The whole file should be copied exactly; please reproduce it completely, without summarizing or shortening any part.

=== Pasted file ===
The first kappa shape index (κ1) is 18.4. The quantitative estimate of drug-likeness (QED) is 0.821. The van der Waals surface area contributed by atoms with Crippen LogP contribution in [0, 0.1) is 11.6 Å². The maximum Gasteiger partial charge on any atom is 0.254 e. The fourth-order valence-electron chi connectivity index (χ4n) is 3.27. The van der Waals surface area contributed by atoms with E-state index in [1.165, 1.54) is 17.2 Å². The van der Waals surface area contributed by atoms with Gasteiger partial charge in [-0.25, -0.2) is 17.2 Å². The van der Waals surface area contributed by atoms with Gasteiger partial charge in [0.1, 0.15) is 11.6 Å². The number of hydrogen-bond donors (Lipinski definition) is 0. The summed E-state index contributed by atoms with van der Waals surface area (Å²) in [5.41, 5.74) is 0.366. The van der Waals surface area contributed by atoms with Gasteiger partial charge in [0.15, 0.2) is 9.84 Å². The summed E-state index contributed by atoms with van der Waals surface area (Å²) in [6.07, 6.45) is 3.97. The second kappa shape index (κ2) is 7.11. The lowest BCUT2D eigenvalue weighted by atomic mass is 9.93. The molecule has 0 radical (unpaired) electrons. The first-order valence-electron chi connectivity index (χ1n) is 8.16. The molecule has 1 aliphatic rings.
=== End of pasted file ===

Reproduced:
The first kappa shape index (κ1) is 18.4. The quantitative estimate of drug-likeness (QED) is 0.821. The van der Waals surface area contributed by atoms with Crippen LogP contribution in [0, 0.1) is 11.6 Å². The maximum Gasteiger partial charge on any atom is 0.254 e. The fourth-order valence-electron chi connectivity index (χ4n) is 3.27. The van der Waals surface area contributed by atoms with E-state index in [1.165, 1.54) is 17.2 Å². The van der Waals surface area contributed by atoms with Gasteiger partial charge in [-0.25, -0.2) is 17.2 Å². The van der Waals surface area contributed by atoms with Gasteiger partial charge in [0.1, 0.15) is 11.6 Å². The number of hydrogen-bond donors (Lipinski definition) is 0. The summed E-state index contributed by atoms with van der Waals surface area (Å²) in [5.41, 5.74) is 0.366. The van der Waals surface area contributed by atoms with Gasteiger partial charge in [0.15, 0.2) is 9.84 Å². The summed E-state index contributed by atoms with van der Waals surface area (Å²) in [6.07, 6.45) is 3.97. The second kappa shape index (κ2) is 7.11. The lowest BCUT2D eigenvalue weighted by atomic mass is 9.93. The molecule has 0 radical (unpaired) electrons. The first-order valence-electron chi connectivity index (χ1n) is 8.16. The molecule has 1 aliphatic rings.